Bark Sail Bread

  • 1/2 cup warm, but not hot water
  • 1 tablespoon sugar
  • 1 packet yeast
  • 4-5 cups flour (divided, might be more or less depending on the consistency of your bread)
  • 1/4 teaspoon salt
  • 1/2 cup molasses plus one tablespoon
  • 1/2 cup warm milk
  • 6 tablespoons melted butter
  • 1 beaten egg
  • 1/2 cup raisins (feel free to add more–up to 1 cup)


Mix the sugar with the warm water and pour yeast packet on top. Let sit for ten minutes until nice and frothy. If your yeast doesn’t froth, it might be too old, and you’ll want to get new yeast before adding the mixture to the rest of the ingredients.

In a large bowl, or the bowl of a standing mixer add: 2 cups flour, salt, molasses, warm milk, melted butter, and the beaten egg. When the yeast is ready, add it in, and slowly beat the ingredients (with a spoon, or if in the mixer, with the paddle attachment) together for 3-5 minutes, until its smooth and lump-free.

Slowly, 1/2 cup at a time, add in your flour and start kneading in the bowl (with the dough hook now) until the dough pulls away from the sides of the bowl and is no longer sticky. This can take anywhere from 2-3 cups of flour. Add in your raisins and knead until fully incorporated. Continue to knead on a lightly floured surface for an additional 10 minutes (or 7-10 minutes in the stand mixer).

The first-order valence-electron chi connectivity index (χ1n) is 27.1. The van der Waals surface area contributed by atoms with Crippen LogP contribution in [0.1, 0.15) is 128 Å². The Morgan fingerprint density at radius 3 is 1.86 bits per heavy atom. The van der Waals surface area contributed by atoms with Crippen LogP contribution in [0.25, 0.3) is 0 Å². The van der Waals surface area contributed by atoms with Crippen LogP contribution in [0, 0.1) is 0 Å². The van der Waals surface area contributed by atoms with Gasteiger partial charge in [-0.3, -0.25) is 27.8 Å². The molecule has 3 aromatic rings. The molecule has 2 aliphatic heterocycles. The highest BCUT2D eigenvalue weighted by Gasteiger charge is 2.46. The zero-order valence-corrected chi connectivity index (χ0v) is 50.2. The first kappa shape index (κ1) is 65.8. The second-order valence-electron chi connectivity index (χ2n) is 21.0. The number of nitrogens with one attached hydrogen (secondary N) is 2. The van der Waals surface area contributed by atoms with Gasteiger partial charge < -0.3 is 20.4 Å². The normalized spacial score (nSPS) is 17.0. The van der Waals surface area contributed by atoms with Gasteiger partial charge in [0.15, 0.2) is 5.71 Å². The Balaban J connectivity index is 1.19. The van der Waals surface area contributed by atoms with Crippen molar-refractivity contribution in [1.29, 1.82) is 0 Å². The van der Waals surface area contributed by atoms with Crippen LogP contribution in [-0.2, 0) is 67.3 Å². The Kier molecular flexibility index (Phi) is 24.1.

Place dough in a bowl, lightly cover, and let rise for one hour.

Punch down dough and knead for 3-5 more minutes. Divide into four balls. Grease your pan/s of choice. If using loaf pans, put two of the balls in each pan. If using an 8×8 pan, put all four balls in. Cover loosely with a clean kitchen towel and let rise in a warm place for 2-3 hours or until the dough is about 2 inches over the side of the pan.

When the loaves have risen, bake them at 350 (340 for 8×8) for 35-45 minutes (or 45-60 minutes) until cooked through and golden. You can brush the tops with melted butter if you like. Let cool completely before cutting and serving.